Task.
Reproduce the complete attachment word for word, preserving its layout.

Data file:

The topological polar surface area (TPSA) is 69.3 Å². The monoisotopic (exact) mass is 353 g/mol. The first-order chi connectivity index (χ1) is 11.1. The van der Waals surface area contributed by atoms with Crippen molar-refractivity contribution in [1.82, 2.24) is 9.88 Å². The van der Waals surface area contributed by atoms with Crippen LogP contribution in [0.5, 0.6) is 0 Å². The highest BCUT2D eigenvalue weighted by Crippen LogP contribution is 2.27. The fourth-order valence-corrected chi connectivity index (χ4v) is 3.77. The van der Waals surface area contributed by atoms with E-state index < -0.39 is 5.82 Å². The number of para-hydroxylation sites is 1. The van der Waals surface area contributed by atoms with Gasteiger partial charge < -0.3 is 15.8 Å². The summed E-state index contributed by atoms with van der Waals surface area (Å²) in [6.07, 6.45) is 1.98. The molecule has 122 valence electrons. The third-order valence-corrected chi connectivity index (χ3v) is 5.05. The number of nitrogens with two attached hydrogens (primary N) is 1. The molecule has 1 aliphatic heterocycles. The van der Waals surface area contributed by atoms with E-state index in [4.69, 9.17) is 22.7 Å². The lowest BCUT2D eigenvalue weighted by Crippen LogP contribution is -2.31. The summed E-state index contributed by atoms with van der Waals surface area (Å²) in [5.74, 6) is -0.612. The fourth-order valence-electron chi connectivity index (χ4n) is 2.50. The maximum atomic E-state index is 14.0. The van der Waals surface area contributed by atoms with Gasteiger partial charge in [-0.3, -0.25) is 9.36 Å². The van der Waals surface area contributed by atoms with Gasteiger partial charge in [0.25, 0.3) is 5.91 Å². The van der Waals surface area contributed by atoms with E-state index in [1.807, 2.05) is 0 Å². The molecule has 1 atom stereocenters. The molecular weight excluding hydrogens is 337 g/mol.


The topological polar surface area (TPSA) is 69.3 Å². The monoisotopic (exact) mass is 353 g/mol. The first-order chi connectivity index (χ1) is 11.1. The van der Waals surface area contributed by atoms with Crippen molar-refractivity contribution in [1.82, 2.24) is 9.88 Å². The van der Waals surface area contributed by atoms with Crippen LogP contribution in [0.5, 0.6) is 0 Å². The highest BCUT2D eigenvalue weighted by Crippen LogP contribution is 2.27. The fourth-order valence-corrected chi connectivity index (χ4v) is 3.77. The van der Waals surface area contributed by atoms with E-state index < -0.39 is 5.82 Å². The number of para-hydroxylation sites is 1. The van der Waals surface area contributed by atoms with Gasteiger partial charge < -0.3 is 15.8 Å². The summed E-state index contributed by atoms with van der Waals surface area (Å²) in [6.07, 6.45) is 1.98. The molecule has 122 valence electrons. The third-order valence-corrected chi connectivity index (χ3v) is 5.05. The number of nitrogens with two attached hydrogens (primary N) is 1. The molecule has 1 aliphatic heterocycles. The van der Waals surface area contributed by atoms with E-state index in [4.69, 9.17) is 22.7 Å². The lowest BCUT2D eigenvalue weighted by Crippen LogP contribution is -2.31. The summed E-state index contributed by atoms with van der Waals surface area (Å²) in [5.74, 6) is -0.612. The fourth-order valence-electron chi connectivity index (χ4n) is 2.50. The maximum atomic E-state index is 14.0. The van der Waals surface area contributed by atoms with Gasteiger partial charge in [-0.3, -0.25) is 9.36 Å². The van der Waals surface area contributed by atoms with Gasteiger partial charge in [0.25, 0.3) is 5.91 Å². The van der Waals surface area contributed by atoms with E-state index in [1.807, 2.05) is 0 Å². The molecule has 1 atom stereocenters. The molecular weight excluding hydrogens is 337 g/mol.